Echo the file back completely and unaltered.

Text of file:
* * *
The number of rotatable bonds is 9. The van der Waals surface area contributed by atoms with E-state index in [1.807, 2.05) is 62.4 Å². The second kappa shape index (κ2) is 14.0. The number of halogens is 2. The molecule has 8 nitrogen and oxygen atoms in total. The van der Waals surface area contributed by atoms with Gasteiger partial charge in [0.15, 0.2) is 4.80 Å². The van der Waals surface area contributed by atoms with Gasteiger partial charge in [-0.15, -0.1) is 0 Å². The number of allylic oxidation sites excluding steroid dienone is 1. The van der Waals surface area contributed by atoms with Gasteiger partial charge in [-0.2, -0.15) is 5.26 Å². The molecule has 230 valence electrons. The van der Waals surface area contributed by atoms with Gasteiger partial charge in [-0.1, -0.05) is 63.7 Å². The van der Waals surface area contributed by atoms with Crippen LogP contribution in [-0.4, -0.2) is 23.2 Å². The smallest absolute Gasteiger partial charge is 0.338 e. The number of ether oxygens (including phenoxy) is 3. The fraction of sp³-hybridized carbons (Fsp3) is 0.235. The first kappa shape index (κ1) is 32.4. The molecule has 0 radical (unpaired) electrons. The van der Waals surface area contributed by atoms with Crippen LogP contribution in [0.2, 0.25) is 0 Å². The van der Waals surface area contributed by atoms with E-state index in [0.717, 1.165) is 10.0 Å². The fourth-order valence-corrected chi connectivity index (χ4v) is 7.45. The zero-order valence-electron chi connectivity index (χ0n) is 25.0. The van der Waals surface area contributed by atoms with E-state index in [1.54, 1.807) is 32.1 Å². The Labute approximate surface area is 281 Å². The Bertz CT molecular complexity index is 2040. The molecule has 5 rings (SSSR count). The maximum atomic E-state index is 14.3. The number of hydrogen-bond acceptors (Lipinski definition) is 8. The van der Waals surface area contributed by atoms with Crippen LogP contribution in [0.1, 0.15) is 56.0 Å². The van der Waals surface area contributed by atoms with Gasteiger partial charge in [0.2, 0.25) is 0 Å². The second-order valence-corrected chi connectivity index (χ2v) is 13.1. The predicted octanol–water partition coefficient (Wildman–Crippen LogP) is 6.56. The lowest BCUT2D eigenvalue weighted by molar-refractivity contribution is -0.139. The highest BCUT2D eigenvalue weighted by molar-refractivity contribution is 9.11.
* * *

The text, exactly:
The number of rotatable bonds is 9. The van der Waals surface area contributed by atoms with E-state index in [1.807, 2.05) is 62.4 Å². The second kappa shape index (κ2) is 14.0. The number of halogens is 2. The molecule has 8 nitrogen and oxygen atoms in total. The van der Waals surface area contributed by atoms with Gasteiger partial charge in [0.15, 0.2) is 4.80 Å². The van der Waals surface area contributed by atoms with Gasteiger partial charge in [-0.15, -0.1) is 0 Å². The number of allylic oxidation sites excluding steroid dienone is 1. The van der Waals surface area contributed by atoms with Gasteiger partial charge in [-0.2, -0.15) is 5.26 Å². The molecule has 230 valence electrons. The van der Waals surface area contributed by atoms with Gasteiger partial charge in [-0.1, -0.05) is 63.7 Å². The van der Waals surface area contributed by atoms with Crippen LogP contribution in [-0.4, -0.2) is 23.2 Å². The smallest absolute Gasteiger partial charge is 0.338 e. The number of ether oxygens (including phenoxy) is 3. The fraction of sp³-hybridized carbons (Fsp3) is 0.235. The first kappa shape index (κ1) is 32.4. The molecule has 0 radical (unpaired) electrons. The van der Waals surface area contributed by atoms with Crippen LogP contribution in [0.2, 0.25) is 0 Å². The van der Waals surface area contributed by atoms with E-state index in [0.717, 1.165) is 10.0 Å². The fourth-order valence-corrected chi connectivity index (χ4v) is 7.45. The zero-order valence-electron chi connectivity index (χ0n) is 25.0. The van der Waals surface area contributed by atoms with E-state index in [1.54, 1.807) is 32.1 Å². The Labute approximate surface area is 281 Å². The Bertz CT molecular complexity index is 2040. The molecule has 5 rings (SSSR count). The maximum atomic E-state index is 14.3. The number of hydrogen-bond acceptors (Lipinski definition) is 8. The van der Waals surface area contributed by atoms with Crippen LogP contribution in [0.1, 0.15) is 56.0 Å². The van der Waals surface area contributed by atoms with Gasteiger partial charge in [0.2, 0.25) is 0 Å². The second-order valence-corrected chi connectivity index (χ2v) is 13.1. The predicted octanol–water partition coefficient (Wildman–Crippen LogP) is 6.56. The lowest BCUT2D eigenvalue weighted by molar-refractivity contribution is -0.139. The highest BCUT2D eigenvalue weighted by molar-refractivity contribution is 9.11.